Monday, September 24, 2007

My Chavrusa Killed the Steipler

Why do tzadikim pass away? It's not a simple question and simple answers such as "because everyone passes away" will not suffice. I usually avoid the complex kashas, preferring to tackle easy ones like "Why do Babylonians have round heads?" but the key to the demise of the holy Steipler Rav (z"tl) dawned on me this morning, quite by accident, over coffee which, let's face it, is how most epiphanies land.

In the summer of '85, my chavrusa, let's call him Shlomie (because his name is Shlomie) arrived in Eretz Yisroel bright-eyed and eager to embark upon a summer of learning, touring and tutoring at Aish. Shlomie is a learned and serious man and, one would assume, was a learned and serious boy, straight from a smicha program at one of New York's top citadels of Torah learning. So when he met a girl he describes, three decades later, as "absolutely gorgeous--athletic, smart, really together," he naturally abandoned his studies and students for a day and joined the young lassie on what he describes as a tiyul to Ein Gedi. As he imparts this story, I picture a thin little thing, a dark-haired waif of a gal, a regular willow-the-wisp... "She was like an Amazon," he trumpets, dissipating my illusion, proving once again that beauty is in the eye of the beholder, forcing me to rethink Chava, Sarah, Nefertiti, Helen of Troy...

"So there I was with this Lubavitcher girl," he continues.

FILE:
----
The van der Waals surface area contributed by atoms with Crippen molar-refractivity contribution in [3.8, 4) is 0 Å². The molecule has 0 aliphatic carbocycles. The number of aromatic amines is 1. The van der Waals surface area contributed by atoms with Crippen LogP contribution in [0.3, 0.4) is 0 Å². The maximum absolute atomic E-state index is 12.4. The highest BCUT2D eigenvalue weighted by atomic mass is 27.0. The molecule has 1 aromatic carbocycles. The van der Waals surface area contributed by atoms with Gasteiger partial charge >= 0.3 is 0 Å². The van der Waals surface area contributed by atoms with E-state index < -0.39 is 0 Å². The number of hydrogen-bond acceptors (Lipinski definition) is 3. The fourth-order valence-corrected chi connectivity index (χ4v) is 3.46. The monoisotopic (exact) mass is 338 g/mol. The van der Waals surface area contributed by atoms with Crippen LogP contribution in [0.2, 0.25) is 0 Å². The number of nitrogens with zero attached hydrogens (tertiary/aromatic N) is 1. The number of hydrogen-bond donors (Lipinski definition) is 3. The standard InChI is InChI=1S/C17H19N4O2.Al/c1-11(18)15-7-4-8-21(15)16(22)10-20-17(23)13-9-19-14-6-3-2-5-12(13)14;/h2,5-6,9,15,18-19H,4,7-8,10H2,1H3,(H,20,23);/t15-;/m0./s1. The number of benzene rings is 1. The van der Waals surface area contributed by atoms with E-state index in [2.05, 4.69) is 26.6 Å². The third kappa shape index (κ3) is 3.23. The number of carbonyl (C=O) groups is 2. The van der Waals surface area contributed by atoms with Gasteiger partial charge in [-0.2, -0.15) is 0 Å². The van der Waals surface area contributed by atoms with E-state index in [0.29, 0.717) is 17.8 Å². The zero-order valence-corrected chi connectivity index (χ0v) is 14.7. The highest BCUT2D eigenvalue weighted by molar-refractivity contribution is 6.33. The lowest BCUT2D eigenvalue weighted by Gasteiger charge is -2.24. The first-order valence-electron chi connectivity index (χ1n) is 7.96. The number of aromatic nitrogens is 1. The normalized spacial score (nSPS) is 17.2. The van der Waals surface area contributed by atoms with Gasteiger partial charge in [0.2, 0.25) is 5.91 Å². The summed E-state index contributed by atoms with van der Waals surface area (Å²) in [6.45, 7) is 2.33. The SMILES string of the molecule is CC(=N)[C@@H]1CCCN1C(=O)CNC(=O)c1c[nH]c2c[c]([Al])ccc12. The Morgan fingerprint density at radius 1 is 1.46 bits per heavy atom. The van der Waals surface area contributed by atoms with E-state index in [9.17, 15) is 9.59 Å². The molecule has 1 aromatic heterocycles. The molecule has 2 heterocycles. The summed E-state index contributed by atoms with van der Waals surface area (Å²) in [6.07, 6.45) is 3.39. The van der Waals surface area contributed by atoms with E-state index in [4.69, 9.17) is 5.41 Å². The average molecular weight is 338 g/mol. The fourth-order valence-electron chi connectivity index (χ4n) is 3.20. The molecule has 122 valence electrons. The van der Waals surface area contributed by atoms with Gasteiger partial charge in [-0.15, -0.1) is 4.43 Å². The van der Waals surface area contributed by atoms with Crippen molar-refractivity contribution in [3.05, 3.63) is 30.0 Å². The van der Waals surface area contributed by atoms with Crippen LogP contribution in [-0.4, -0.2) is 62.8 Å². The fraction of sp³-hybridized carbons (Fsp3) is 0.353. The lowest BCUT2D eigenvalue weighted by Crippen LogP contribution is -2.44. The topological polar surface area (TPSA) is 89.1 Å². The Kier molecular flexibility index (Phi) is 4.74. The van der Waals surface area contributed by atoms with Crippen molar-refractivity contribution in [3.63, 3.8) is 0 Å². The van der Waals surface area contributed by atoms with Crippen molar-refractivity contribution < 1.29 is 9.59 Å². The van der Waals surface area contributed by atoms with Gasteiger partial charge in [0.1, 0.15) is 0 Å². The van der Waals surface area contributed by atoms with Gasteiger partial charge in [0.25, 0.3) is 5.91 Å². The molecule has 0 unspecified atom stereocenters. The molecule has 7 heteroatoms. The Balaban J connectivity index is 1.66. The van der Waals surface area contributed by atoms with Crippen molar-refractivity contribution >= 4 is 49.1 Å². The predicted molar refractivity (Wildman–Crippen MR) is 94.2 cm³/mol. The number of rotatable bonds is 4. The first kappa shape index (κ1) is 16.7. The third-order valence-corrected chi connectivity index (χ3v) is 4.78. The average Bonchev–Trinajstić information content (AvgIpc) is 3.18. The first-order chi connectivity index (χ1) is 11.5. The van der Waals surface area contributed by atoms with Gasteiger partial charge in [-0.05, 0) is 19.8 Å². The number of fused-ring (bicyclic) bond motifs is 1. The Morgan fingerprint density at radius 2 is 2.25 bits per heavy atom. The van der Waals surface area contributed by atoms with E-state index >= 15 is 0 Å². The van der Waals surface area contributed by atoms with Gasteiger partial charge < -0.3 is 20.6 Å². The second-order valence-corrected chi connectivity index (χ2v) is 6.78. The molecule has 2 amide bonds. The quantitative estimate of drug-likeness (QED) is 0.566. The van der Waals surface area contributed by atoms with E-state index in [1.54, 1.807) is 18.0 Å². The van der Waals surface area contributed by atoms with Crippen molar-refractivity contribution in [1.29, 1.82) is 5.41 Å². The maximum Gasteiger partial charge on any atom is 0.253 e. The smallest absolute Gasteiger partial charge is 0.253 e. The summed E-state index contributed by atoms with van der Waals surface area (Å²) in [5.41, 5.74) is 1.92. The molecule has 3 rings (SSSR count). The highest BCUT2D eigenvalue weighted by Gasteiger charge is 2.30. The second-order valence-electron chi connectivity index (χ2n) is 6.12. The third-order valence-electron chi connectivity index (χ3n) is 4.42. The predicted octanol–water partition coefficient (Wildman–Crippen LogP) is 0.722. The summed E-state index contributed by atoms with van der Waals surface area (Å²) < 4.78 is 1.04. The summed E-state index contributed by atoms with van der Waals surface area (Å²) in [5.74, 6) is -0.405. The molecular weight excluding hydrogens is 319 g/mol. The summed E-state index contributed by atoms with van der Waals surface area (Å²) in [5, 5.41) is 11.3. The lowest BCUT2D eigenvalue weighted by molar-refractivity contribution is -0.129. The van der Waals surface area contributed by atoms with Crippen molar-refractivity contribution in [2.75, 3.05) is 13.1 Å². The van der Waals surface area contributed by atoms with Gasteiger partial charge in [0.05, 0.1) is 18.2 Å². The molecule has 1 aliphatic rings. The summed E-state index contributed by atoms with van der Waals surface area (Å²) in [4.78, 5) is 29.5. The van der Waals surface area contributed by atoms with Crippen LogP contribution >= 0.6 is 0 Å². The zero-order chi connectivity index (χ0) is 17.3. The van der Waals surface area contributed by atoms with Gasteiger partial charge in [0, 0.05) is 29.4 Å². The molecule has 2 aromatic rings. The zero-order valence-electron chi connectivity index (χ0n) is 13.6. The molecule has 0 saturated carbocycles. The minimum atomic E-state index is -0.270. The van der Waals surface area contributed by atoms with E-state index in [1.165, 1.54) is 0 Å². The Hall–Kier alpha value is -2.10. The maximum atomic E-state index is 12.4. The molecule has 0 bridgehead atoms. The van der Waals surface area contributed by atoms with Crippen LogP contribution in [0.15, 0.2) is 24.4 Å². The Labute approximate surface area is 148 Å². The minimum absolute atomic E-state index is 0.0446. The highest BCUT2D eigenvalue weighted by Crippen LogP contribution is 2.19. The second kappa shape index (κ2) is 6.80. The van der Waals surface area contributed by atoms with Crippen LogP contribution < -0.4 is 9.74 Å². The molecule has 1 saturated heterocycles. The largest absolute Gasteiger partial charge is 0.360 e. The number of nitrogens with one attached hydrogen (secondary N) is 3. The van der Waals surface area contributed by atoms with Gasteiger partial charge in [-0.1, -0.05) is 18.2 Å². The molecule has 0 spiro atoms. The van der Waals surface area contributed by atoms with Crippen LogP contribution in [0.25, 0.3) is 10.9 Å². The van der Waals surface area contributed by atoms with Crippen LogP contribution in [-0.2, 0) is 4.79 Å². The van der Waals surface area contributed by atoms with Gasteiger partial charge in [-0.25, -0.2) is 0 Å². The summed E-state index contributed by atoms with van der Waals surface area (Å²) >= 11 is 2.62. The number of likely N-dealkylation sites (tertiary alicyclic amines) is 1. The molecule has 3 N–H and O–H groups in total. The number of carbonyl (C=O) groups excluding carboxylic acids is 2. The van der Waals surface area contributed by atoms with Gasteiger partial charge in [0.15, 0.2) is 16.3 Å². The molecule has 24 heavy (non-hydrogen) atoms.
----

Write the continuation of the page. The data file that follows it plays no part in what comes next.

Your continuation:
"Wait a minute," I said. "She was Lubavitch?"

"Modern Lubavitch," Shlomie amends.

Modern Lubavitch. I try to picture what that meant in 1985. I certainly know what it means now.

"So," he continues, "we drive to Ein Gedi and have a terrific afternoon. It was the first time I ever kissed a girl."

"You were how old?" I ask.

"Twenty-three," he says.

I admire him and tell him that. Look at the Torah and look at its reward! Twenty-three and still unkissed. No misspent youth there. Me? I got laid at fifteen. In a graveyard. Upon admitting that, he tells me he admires me.

"Anyway," says Shlomie, "we make up to go to the beach at Netanya the next day. I remember I went home feeling great and woke up the next morning all ready to go. And that's when I heard the news. The Steipler Rav had died. So I went back and forth in my head, and then I called her--told her I couldn't go to the beach; that I had to attend the levaya."

Shlomie never saw the girl again. The road not taken. Ended up marrying the next one who came along.

And now I know why the Steipler died. So my chavrusa wouldn't marry a Lubavitcher.

Eureka!

© 2007 Clifford Meth